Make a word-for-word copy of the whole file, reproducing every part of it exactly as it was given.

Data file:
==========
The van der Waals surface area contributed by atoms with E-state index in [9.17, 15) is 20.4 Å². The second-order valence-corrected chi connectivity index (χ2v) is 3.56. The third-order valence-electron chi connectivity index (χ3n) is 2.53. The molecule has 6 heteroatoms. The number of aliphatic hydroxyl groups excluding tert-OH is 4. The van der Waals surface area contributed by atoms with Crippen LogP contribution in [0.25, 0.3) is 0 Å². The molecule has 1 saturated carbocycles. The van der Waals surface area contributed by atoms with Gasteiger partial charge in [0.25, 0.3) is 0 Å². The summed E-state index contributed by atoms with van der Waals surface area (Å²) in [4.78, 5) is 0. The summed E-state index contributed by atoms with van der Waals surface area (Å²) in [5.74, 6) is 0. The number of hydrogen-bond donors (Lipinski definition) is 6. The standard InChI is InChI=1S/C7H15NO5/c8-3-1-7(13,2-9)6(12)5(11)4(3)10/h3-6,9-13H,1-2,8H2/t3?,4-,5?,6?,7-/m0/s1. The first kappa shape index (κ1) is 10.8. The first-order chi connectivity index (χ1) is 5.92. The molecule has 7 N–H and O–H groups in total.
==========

The van der Waals surface area contributed by atoms with E-state index in [9.17, 15) is 20.4 Å². The second-order valence-corrected chi connectivity index (χ2v) is 3.56. The third-order valence-electron chi connectivity index (χ3n) is 2.53. The molecule has 6 heteroatoms. The number of aliphatic hydroxyl groups excluding tert-OH is 4. The van der Waals surface area contributed by atoms with Crippen LogP contribution in [0.25, 0.3) is 0 Å². The molecule has 1 saturated carbocycles. The van der Waals surface area contributed by atoms with Gasteiger partial charge in [0.25, 0.3) is 0 Å². The summed E-state index contributed by atoms with van der Waals surface area (Å²) in [4.78, 5) is 0. The summed E-state index contributed by atoms with van der Waals surface area (Å²) in [5.74, 6) is 0. The number of hydrogen-bond donors (Lipinski definition) is 6. The standard InChI is InChI=1S/C7H15NO5/c8-3-1-7(13,2-9)6(12)5(11)4(3)10/h3-6,9-13H,1-2,8H2/t3?,4-,5?,6?,7-/m0/s1. The first kappa shape index (κ1) is 10.8. The first-order chi connectivity index (χ1) is 5.92. The molecule has 7 N–H and O–H groups in total.